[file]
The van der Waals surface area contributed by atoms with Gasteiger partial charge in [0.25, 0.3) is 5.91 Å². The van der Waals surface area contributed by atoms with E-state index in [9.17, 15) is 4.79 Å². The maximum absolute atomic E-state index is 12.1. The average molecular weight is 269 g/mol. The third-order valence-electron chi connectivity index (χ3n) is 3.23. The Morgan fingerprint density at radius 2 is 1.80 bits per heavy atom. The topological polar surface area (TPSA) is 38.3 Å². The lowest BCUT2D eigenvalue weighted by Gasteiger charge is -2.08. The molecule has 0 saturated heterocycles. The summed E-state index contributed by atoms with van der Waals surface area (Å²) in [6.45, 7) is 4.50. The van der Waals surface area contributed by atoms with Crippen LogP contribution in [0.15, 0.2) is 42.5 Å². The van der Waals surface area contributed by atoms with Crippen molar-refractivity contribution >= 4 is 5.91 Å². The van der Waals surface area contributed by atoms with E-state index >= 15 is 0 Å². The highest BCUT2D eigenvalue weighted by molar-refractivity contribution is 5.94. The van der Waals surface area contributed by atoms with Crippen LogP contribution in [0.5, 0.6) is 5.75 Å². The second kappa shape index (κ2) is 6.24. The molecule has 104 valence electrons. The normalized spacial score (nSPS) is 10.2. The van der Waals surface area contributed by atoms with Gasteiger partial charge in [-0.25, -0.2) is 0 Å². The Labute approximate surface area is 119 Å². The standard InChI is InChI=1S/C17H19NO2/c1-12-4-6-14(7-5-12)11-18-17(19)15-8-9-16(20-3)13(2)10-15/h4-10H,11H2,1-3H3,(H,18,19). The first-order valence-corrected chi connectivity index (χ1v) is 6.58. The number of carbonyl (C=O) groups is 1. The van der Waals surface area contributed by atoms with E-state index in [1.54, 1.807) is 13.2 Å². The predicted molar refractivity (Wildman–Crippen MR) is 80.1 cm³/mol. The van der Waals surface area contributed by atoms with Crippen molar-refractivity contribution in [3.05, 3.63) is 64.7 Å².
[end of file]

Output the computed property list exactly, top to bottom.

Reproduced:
The van der Waals surface area contributed by atoms with Gasteiger partial charge in [0.25, 0.3) is 5.91 Å². The van der Waals surface area contributed by atoms with E-state index in [9.17, 15) is 4.79 Å². The maximum absolute atomic E-state index is 12.1. The average molecular weight is 269 g/mol. The third-order valence-electron chi connectivity index (χ3n) is 3.23. The Morgan fingerprint density at radius 2 is 1.80 bits per heavy atom. The topological polar surface area (TPSA) is 38.3 Å². The lowest BCUT2D eigenvalue weighted by Gasteiger charge is -2.08. The molecule has 0 saturated heterocycles. The summed E-state index contributed by atoms with van der Waals surface area (Å²) in [6.45, 7) is 4.50. The van der Waals surface area contributed by atoms with Crippen LogP contribution in [0.15, 0.2) is 42.5 Å². The van der Waals surface area contributed by atoms with Crippen molar-refractivity contribution >= 4 is 5.91 Å². The van der Waals surface area contributed by atoms with E-state index >= 15 is 0 Å². The highest BCUT2D eigenvalue weighted by molar-refractivity contribution is 5.94. The van der Waals surface area contributed by atoms with Crippen LogP contribution in [0.5, 0.6) is 5.75 Å². The second kappa shape index (κ2) is 6.24. The molecule has 104 valence electrons. The normalized spacial score (nSPS) is 10.2. The van der Waals surface area contributed by atoms with Gasteiger partial charge in [-0.25, -0.2) is 0 Å². The Labute approximate surface area is 119 Å². The standard InChI is InChI=1S/C17H19NO2/c1-12-4-6-14(7-5-12)11-18-17(19)15-8-9-16(20-3)13(2)10-15/h4-10H,11H2,1-3H3,(H,18,19). The first-order valence-corrected chi connectivity index (χ1v) is 6.58. The number of carbonyl (C=O) groups is 1. The van der Waals surface area contributed by atoms with E-state index in [1.54, 1.807) is 13.2 Å². The predicted molar refractivity (Wildman–Crippen MR) is 80.1 cm³/mol. The van der Waals surface area contributed by atoms with Crippen molar-refractivity contribution in [3.05, 3.63) is 64.7 Å².